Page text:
The third season of Telltale Games’ The Walking Dead is finally here, now called The Walking Dead: A New Frontier, continuing the franchise’s shambling episodic zombie action. Things start off with the two-parter Ties That Bind, and we’ll be talking about the intriguing two-parter Episode 1 & 2. As with any story-heavy game, there may be spoilers to follow, so tread with caution!
I’ve played through the first two seasons, so it was nice to come back to a series emphasizing explored the highs (and lows) of humanity during the zombie apocalypse. New characters are introduced, adventures and heartbreak await, and – thank goodness – it’s far better optimized than the developers’ last major effort, Batman: The Telltale Series.
Ties That Bind begins before the zombie apocalypse really hits; we’re introduced to Javi, the new main character. He returns home to find his father has died, arguing with his older Brother, David, over their roles in the family drama. In the process we’re also introduced to David’s wife, Kate, and two young children, Mariana and Gabe. We learn the brothers’ father had turned into a zombie, forcing them to kill him. Kate is injured during the scuffle and now the family attempts to rush off to the hospital.
After this brief prologue, four years later it’s revealed a zombie herd is on the move. Javi, Kate, Gabe, and Mariana have managed to stick together during this drastic change. During a supply stop they have a run in with a survivor group calling themselves the “New Frontier”. The small group becomes separated and Javi has a run-in with series favorite Clementine, having grown considerably since season 2. She’s a teenager now and isn’t scared to hold a gun or stand up for herself, even threatening to shoot Javi should it come down to it.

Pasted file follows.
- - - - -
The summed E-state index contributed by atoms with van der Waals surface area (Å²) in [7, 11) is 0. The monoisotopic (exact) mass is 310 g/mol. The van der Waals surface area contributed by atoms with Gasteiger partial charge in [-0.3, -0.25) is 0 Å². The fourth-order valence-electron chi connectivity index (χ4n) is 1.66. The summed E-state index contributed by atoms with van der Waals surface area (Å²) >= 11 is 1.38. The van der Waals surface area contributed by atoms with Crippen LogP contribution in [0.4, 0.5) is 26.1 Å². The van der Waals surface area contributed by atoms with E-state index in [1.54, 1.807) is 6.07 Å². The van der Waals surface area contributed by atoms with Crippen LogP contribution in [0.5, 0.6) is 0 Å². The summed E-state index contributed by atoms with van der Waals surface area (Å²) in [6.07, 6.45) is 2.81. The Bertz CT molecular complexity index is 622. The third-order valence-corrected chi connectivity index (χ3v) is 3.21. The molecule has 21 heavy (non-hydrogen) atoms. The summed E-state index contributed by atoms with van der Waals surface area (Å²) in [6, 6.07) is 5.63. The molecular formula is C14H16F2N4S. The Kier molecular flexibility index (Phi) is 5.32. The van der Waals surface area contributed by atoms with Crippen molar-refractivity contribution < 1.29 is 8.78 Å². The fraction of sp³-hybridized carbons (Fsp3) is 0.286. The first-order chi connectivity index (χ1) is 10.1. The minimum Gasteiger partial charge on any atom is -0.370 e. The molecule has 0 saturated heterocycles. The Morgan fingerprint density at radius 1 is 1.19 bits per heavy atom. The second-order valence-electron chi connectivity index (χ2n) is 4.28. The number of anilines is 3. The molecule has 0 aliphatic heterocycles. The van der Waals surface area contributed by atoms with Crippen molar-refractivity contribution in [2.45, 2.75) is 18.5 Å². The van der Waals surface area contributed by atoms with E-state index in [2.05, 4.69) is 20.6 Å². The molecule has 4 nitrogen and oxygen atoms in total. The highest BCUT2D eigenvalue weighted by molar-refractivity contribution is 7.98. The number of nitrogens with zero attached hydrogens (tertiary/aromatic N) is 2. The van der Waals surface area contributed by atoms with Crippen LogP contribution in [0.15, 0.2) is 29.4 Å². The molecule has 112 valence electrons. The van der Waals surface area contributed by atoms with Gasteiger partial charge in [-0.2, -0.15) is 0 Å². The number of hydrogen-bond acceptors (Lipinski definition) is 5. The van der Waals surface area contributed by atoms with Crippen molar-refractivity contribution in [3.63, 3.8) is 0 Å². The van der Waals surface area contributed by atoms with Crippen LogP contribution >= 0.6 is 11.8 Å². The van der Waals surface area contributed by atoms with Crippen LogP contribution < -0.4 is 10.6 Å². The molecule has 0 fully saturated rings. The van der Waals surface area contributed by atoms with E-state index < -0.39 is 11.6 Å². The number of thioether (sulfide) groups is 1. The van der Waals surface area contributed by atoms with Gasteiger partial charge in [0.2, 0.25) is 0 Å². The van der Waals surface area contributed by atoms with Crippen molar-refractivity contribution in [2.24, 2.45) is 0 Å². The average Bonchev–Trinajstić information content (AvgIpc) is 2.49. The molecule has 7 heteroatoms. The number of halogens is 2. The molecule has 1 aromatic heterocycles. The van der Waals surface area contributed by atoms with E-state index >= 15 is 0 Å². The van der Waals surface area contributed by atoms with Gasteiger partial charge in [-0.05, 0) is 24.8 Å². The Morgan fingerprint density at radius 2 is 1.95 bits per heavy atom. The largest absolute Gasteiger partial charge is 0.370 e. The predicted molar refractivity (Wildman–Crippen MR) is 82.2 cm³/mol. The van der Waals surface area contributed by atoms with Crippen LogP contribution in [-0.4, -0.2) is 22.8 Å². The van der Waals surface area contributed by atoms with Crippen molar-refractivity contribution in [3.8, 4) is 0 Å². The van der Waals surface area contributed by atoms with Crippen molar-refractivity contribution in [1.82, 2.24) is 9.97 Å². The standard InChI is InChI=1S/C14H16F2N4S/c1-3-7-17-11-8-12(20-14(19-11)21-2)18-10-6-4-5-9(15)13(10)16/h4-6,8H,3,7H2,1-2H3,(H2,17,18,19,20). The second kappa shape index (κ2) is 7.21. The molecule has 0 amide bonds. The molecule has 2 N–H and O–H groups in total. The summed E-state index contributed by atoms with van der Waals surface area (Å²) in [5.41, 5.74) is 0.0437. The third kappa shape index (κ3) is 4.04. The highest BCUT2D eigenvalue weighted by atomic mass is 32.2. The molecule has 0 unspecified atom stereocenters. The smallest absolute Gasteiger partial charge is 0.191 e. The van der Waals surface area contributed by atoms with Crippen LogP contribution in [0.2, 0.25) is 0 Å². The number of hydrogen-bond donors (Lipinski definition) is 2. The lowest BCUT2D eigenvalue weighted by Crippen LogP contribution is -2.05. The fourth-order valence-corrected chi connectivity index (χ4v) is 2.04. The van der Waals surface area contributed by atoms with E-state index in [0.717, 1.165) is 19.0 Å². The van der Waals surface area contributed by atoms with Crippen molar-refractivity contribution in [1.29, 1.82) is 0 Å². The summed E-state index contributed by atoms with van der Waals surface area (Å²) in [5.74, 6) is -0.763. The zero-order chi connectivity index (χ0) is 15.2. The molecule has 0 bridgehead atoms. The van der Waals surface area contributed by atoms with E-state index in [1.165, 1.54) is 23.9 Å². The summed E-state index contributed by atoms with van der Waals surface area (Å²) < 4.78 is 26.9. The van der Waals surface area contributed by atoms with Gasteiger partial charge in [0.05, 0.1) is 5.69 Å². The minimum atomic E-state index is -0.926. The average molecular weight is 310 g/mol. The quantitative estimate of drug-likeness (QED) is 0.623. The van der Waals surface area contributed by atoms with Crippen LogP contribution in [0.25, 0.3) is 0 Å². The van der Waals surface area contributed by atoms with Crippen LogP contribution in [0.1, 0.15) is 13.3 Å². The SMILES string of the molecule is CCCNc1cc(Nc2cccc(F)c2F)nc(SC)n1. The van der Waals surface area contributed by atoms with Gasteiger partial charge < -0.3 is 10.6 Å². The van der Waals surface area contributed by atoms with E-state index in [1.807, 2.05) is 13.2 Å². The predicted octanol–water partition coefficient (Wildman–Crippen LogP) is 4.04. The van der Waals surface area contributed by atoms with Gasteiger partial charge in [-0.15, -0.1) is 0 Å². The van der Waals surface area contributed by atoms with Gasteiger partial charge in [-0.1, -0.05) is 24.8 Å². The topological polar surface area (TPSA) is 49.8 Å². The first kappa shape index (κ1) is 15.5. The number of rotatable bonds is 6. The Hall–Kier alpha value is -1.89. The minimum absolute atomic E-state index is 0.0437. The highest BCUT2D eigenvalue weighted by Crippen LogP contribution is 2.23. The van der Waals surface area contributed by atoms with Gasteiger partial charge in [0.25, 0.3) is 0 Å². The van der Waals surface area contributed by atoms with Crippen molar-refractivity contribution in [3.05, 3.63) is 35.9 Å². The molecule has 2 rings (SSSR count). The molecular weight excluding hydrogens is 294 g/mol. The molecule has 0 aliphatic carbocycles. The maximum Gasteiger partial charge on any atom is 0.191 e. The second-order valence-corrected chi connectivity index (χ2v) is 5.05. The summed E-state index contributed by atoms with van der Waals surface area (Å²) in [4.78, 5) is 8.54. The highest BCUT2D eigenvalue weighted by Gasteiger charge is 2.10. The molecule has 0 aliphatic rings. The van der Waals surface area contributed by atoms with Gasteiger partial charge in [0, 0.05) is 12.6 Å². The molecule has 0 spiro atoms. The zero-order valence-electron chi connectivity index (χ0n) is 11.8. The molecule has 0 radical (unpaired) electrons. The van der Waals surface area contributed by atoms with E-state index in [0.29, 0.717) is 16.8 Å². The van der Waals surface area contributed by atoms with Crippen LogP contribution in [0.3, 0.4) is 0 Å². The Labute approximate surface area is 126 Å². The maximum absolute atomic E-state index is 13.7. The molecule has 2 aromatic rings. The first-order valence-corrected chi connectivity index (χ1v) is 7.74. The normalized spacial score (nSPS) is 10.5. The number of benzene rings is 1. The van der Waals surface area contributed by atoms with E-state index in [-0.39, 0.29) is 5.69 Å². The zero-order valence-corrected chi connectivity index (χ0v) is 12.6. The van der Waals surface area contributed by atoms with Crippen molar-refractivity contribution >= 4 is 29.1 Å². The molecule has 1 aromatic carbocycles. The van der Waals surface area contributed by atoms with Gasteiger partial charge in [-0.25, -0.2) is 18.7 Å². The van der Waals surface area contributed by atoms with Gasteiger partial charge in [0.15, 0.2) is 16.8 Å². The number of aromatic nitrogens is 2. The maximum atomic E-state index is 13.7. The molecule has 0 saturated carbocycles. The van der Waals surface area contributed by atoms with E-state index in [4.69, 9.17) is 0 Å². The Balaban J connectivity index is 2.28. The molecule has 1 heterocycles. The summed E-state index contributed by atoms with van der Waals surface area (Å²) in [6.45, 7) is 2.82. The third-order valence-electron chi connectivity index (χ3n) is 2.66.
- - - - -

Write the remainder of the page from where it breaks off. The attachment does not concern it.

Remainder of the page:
As the story progresses, Javi and Clementine are forced to work together to confront this new threat. The zombie herd is constantly on the move behind them, and with the other survivors starting to dwindle down with each new twist. Javi finds himself dealing with the aftermath of his choices to either keep everyone alive, or taking out those who don’t agree with him.
Telltale has been making leaps and bounds since they released the first season of their Walking Dead Series in 2012. Even players who don’t have access to previous saves in past episodes can craft their own through a prompt screen before even starting the first episode. They can decide how things went for Clementine in season 1 and 2 of the series which will play a part in how she reacts as a person through the third series.
They’ve done a good job keeping controls mostly the same, with a host of small touches and improvements to streamline the gameplay. One minor improvement is the small prompt that lets players know a button has been pressed or activated properly…with a small splash of blood, of course. This helps as there’s certainly a heavier focus on action compared to previous seasons in the series, which may surprise longtime fans hoping for a more purely narrative experience.
As before, action sequences are handled through quick-time events; missing a button prompt can result in a gory end for Javi or one of his family members. There’s also less focus on searching for supplies and useful items, which surprised me. Granted, this is just the premiere episode, so there’s potential for this core mechanic to be expanded upon later. However, the decisions and action take the main-stage here which felt different from past seasons.